Bonnier Finance’s O Vinu grows community, revenue with wine product

By Jodie Hopperton


Los Angeles, California, United States


Did you know that there are over 3,000 winemakers in Slovenia? Me neither. Although I do know they make great whites.

I spoke with Bonnier Slovenia’s Alenka Susnik, who has been managing their wine offering. Also, here are five learnings I’ve gleaned from Bonnier and other media companies delving into wine as a product.

Just after the first COVID lockdown,, a leading B2B title in Slovenia, started a wine club. They were solving two problems:

  1. During lockdown, their readers could not access premium wines that were not sold in traditional retail. 

  2. Premium wineries that did not have traditional retail suddenly had problems reaching their customers. 

They already had wine content for their brand. Originally a column that had six years earlier been turned into its own Web site, O Vinu, with robust content from hundreds of wine tastings each year. 

The O Vinu wine club targets the middle market in Slovenia.
The O Vinu wine club targets the middle market in Slovenia.

After consideration, they aimed it at the middle market — those with some experience of wine, such as how to store and service, but not necessarily high end. 

The wine club charges an annual fee, which gets members the following:

  • Twice per year (in spring and December) they receive a case of six wines selected by their wine experts. These are usually diverse picks, including one big name, one natural wine, and one rising star.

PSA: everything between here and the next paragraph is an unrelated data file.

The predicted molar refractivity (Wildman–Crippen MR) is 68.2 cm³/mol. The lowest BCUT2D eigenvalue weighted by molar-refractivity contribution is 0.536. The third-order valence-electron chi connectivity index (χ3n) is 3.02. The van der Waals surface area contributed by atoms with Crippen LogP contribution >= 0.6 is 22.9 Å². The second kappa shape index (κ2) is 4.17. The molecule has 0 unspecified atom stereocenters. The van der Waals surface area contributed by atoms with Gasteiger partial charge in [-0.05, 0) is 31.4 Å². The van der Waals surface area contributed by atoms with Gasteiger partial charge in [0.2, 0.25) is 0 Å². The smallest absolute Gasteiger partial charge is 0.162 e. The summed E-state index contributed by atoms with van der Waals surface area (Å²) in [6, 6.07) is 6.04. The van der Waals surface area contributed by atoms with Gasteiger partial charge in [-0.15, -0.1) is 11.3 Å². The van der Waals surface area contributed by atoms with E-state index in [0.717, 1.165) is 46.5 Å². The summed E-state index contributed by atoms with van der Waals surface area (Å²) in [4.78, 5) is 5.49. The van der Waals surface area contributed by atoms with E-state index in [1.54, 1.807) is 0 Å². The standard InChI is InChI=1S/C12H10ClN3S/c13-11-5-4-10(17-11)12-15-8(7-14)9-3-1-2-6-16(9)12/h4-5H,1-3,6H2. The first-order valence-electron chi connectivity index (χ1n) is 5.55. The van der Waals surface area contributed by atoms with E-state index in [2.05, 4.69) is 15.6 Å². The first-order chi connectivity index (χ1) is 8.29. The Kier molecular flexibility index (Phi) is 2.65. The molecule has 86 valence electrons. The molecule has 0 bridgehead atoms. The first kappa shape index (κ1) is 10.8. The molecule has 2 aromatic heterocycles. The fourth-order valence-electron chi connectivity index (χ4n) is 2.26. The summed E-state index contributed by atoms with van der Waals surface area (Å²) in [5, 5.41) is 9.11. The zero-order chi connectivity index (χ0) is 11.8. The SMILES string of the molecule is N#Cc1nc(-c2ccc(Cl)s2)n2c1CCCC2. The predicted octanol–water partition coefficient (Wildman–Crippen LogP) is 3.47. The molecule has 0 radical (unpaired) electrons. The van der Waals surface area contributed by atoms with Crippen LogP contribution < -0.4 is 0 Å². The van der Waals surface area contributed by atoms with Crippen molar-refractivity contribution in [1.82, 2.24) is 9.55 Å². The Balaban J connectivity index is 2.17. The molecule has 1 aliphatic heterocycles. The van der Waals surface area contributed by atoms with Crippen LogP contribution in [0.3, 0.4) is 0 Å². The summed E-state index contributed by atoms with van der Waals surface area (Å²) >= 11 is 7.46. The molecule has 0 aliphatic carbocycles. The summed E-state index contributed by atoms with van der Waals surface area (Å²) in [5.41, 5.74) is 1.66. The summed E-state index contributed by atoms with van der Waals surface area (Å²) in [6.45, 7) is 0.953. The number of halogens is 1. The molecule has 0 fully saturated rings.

• Each case comes with a booklet with information and advice on wine pairings.

  • Invitations to exclusive events.

  • Discounts with partners, such as a wine school and a wine travel agency. 

Since COVID events have been a huge hit, now they are building this out with more and more traditional events. Wine pairing dinners with Michelin star chefs have been sold out exclusively through the club. Marketing is solely through the club itself and the parent title, 

This wine club product has been a success in its own right. It still has its challenges, such as fulfilment (currently done in-house), but is a profitable business that is popular amongst its customers and partners alike. They are also finding novel ways to develop. 

One issue that they, and other wine clubs I have spoken to, have found is that the membership tends to skew older. They are taking a leaf out of the social media influencer playbook and this year will be working with young Slovenian sommeliers to pick their own wines, which will be sold to both audiences. Alenka recognises that motivations will be different and they may need to tweak the product, but the team will be testing different things.  

They have also found additional routes for engagement and revenue, such as offering free events sponsored by a partner. The example Alenka gave me was a wine glass manufacturer. 

What I love about this model is that what started as a community-driven effort to help local wine makers has turned into an exclusive club that people want to be a part of. This product is now a profitable business in itself with several revenue lines as well as an engagement tool for

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About Jodie Hopperton

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